47 Comments

  1. Gotdammit chef John! Now im going to have to make these bastards and pair it with some jamaican oxtails and see how this goes…. you make me want to get in the kitchen and try all these.

  2. Beautiful!
    It's different from a german spatzle with the milk and creme fraiche but they look great! We can buy 'spaetzle flour' in the supermarket

    Joe from Germany

  3. In fact Spätzle starts with a "Sh"-sound. In the south of Germany where it comes from we pronounce it like Shbats-luh (with a short emphasis on the 'a' and very short and down going 'uh' at the end). Just in case you wanna know. 😉

  4. they look OK but not fluffy enough. I use 1 egg per 100g flour and water for consistency, it is more liquid then yours. then i use a "potatoe / gnocci masher".. it is a specific tool. they will turn out more long, thin and fluffy that way….

  5. The cheese grater is such a nice shortcut! People usually scrape it off a board, but that is some special skill.
    Käsespätzle are even easier with no need to prepare a sauce: just layer into a bowl alternating Spätzle and grated cheese until nothing is left, top off with some fried onions.

  6. I find using a collender is easier and better. You can dump the whole batter in the collender, and hold that over the boiling water, and it just goes much faster.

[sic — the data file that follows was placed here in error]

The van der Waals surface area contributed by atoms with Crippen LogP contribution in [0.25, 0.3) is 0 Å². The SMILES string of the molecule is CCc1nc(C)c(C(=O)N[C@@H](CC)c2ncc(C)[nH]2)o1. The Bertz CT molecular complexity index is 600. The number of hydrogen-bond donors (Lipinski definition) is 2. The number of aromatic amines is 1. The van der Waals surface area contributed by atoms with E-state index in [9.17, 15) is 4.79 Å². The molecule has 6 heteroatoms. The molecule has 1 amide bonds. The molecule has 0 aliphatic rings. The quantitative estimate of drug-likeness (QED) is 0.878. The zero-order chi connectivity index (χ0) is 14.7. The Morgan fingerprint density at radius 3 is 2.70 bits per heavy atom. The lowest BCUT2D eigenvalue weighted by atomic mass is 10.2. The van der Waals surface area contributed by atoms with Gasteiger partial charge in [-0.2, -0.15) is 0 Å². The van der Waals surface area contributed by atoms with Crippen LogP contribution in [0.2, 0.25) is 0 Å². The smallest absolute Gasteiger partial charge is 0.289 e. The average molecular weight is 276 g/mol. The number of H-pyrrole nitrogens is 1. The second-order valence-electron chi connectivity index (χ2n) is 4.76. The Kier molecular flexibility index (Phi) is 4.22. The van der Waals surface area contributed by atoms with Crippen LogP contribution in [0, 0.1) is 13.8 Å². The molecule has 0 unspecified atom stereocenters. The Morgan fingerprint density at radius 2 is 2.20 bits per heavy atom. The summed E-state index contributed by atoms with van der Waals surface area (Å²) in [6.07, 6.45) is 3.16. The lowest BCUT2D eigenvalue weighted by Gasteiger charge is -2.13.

7. As a swabian I am crying right now…..I mean…..creme fresh???? And Milk???? You fucking serious???
    the rest was correct though 😉
    Good video, keep going^^

  8. The is a great Road House Bar in Peoria that makes the best Spatzel, often served with ox blood gravey… Of course it does not have ox blood in it, but is the right color of oxblood.

  9. Here in Hungary we call this nokedli, and we usually eat it with chicken paprikás (stew), but without the butter. We have a saying, about girls, that "okay okay shes pretty, but can she make a proper nokedli?" 😀

  10. What you did are called "Knöpfle". Its the same dough like Spätzle, but they´r shorter and thicker.
    Apparently to make Spätzle you do not need any special tools. Just a knife and a small wooden board. I´ll ad a Video Link down below.

    By the way. For the dough use one egg per 100g flour, just water and no milk or sour cream, some salt and a grate of nutmeg.

    https://www.youtube.com/watch?v=-Y6Ga9hMm4Y

  11. My father was Swabian, and they did it differently, One water was used instead of milk. Two he would had at least two eggs to the flour and water and of course some salt. He would add more eggs to deeper the color of the spätzle the more eggs added the brighter yellow it became. Third he had a great big piston with long arms that he would force the dough out of the bottom into the salt-water mixture which turn the spätzle into long noodles and they were served with a sauce that was poured over them, sauerbraten to spinach in white sauce to lentils and what was left which would serve as breakfast or lunch the next day. He would fry with butter or oil onions, bacon, and eggs. Sometimes without bacon and often add celery and green peppers, using pepper, salt and even nutmeg. It was always good and cheap to make.

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